Davids was overshadowed nationally by labor lawyer Brent Welder, whom Vermont Sen. Bernie Sanders and New York congressional candidate Alexandria Ocasio-Cortez endorsed and campaigned for last month. Preliminary totals showed Davids edging Welder in the crowded field by 2,088 votes out of 61,321 cast.
Though Davids represents a new generation of diverse candidates, the district she’s running to represent has little ethnic diversity. Johnson County, the district’s most populous, is 87 percent white.
Energy companies opposed medical marijuana in the state
TULSA, Oklahoma — Records show that energy companies were the biggest donors to an unsuccessful campaign against medical marijuana.
Oklahoma Ethics Commission records show nearly half of the roughly $1.3 million donated to the committee opposing medical marijuana came from the energy industry, The Tulsa World reported. The committee, titled SQ 788 Is Not Medical, received donations from April 1 to June 30 from companies in Oklahoma, Colorado and Texas.
Oklahoma voters approved the implementation of a state-run legal medical marijuana program on the June 26 ballot despite the well-funded opposition campaign.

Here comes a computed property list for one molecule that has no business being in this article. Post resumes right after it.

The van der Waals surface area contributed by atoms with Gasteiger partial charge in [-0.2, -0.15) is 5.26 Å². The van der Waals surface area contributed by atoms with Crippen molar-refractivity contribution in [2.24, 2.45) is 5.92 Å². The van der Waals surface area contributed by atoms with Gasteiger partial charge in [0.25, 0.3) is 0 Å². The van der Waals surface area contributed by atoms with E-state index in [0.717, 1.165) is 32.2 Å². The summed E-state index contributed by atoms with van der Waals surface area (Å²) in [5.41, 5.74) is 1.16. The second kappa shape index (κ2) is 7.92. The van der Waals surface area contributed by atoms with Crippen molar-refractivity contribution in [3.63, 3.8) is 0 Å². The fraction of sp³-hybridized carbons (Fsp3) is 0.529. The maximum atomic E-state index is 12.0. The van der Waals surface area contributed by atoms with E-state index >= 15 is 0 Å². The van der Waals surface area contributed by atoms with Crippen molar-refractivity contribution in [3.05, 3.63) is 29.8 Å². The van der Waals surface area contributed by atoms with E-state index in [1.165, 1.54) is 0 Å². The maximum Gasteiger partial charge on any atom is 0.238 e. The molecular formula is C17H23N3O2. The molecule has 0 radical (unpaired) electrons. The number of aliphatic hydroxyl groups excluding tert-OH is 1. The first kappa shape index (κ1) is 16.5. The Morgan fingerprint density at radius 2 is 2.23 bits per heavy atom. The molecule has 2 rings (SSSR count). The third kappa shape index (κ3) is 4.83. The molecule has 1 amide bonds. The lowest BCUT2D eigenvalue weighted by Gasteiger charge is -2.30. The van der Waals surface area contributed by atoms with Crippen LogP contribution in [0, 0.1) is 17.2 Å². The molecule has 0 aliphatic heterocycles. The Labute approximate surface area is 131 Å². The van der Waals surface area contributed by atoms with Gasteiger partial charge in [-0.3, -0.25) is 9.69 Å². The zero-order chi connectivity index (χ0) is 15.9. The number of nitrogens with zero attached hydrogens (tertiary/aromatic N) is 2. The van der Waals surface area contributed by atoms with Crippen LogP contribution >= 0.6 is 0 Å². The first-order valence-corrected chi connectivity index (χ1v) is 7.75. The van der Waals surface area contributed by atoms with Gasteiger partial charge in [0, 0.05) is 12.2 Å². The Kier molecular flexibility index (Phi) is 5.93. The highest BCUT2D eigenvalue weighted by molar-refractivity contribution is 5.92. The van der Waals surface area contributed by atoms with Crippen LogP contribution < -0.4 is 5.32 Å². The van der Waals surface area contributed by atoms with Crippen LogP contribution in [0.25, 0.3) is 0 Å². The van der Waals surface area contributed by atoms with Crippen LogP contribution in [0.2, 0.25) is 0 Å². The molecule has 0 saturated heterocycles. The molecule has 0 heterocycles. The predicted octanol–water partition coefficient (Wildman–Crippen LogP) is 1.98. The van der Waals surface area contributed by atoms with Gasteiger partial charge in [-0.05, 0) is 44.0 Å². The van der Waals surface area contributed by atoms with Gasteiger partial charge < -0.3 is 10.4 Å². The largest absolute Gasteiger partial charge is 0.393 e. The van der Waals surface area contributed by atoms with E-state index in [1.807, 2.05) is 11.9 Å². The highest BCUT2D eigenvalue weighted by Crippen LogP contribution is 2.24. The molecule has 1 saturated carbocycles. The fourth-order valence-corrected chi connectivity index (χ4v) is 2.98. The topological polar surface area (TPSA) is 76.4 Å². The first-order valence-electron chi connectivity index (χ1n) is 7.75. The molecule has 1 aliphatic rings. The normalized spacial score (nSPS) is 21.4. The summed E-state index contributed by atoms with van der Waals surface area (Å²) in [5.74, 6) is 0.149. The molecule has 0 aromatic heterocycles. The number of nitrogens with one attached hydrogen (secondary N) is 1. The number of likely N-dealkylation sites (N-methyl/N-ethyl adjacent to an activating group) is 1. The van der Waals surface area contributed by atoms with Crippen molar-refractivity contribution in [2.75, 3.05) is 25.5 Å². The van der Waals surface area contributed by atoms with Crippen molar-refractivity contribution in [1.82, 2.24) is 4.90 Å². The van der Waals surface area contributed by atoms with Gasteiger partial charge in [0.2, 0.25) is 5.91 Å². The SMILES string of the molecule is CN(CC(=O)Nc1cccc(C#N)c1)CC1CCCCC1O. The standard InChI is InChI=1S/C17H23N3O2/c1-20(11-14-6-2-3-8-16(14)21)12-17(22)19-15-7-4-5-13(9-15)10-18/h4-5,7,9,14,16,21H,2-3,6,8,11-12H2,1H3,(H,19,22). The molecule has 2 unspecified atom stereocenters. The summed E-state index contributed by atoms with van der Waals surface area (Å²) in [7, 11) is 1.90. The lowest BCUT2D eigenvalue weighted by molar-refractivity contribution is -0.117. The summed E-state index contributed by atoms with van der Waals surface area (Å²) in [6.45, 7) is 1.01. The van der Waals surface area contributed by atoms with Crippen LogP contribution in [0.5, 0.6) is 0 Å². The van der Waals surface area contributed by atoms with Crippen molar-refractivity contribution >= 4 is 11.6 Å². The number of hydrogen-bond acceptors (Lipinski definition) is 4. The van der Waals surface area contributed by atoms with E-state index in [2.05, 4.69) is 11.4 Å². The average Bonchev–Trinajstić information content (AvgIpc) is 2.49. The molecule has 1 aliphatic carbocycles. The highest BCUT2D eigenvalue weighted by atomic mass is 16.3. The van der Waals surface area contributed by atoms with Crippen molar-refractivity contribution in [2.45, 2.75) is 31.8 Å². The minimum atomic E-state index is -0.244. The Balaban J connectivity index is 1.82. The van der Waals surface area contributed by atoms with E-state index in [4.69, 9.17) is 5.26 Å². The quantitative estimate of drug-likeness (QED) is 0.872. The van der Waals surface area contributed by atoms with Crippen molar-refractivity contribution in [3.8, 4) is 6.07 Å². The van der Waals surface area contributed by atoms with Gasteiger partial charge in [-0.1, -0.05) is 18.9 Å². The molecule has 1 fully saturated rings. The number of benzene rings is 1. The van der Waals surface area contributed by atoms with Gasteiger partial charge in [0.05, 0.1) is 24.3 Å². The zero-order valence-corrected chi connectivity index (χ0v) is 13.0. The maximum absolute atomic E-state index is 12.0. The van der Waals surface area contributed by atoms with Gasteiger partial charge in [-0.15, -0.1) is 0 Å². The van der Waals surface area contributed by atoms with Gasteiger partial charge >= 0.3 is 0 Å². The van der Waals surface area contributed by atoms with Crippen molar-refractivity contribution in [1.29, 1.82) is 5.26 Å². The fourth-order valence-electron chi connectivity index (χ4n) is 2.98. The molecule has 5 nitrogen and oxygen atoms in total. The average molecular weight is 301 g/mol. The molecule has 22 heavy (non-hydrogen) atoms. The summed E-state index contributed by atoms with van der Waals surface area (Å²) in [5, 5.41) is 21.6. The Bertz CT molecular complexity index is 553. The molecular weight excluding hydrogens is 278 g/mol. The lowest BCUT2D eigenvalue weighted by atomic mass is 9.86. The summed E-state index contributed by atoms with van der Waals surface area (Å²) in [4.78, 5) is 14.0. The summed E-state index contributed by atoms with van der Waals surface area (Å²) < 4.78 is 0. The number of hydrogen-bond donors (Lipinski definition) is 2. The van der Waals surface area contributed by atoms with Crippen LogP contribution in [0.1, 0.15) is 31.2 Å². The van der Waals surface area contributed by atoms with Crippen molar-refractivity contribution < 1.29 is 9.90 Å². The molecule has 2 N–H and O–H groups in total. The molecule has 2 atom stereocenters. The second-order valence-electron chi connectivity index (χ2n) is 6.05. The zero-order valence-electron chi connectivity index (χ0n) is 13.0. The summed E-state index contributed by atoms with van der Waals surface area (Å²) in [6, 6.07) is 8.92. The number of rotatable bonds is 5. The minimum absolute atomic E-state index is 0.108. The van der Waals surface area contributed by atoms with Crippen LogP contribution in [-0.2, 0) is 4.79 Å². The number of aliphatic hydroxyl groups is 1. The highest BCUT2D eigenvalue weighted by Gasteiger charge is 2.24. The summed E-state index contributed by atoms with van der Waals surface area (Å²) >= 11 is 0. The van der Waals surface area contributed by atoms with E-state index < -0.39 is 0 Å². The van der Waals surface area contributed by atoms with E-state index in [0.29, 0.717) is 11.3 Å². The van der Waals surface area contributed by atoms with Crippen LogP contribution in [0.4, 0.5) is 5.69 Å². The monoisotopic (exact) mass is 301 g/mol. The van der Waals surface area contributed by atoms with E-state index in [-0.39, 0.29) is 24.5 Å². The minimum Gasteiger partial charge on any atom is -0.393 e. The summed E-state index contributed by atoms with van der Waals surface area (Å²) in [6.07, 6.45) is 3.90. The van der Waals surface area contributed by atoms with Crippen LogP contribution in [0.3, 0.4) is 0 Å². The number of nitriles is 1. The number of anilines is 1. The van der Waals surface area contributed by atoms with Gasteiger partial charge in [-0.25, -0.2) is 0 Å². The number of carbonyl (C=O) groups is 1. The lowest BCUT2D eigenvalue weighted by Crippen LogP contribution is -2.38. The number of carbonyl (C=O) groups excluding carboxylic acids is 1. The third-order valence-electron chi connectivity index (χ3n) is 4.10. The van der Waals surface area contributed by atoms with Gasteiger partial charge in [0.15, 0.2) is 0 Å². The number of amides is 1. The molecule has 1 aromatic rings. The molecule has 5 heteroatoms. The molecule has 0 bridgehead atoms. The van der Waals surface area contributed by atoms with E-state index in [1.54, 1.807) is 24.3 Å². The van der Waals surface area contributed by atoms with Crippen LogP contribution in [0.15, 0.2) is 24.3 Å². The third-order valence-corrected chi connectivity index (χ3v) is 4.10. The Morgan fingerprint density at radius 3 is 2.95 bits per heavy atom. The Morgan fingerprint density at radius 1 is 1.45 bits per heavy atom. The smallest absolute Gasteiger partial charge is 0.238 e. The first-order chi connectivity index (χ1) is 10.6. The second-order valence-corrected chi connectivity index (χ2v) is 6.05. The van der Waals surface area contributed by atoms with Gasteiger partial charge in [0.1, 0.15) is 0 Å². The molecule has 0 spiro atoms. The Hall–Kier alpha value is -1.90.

Oklahoma City-based Devon Energy and Continental Resources were among the firms that contributed $100,000 or more to the campaign against the state question.
A Devon spokesman said a medical marijuana program would create challenges for employers.
Other donors expressed concerns over the lack of protections for employers. The Tulsa Regional Chamber felt that the state question didn’t properly balance the needs of those using medical marijuana with the needs of employers, law enforcement, schools, landlords and health care providers, said Chairman Steve Bradshaw.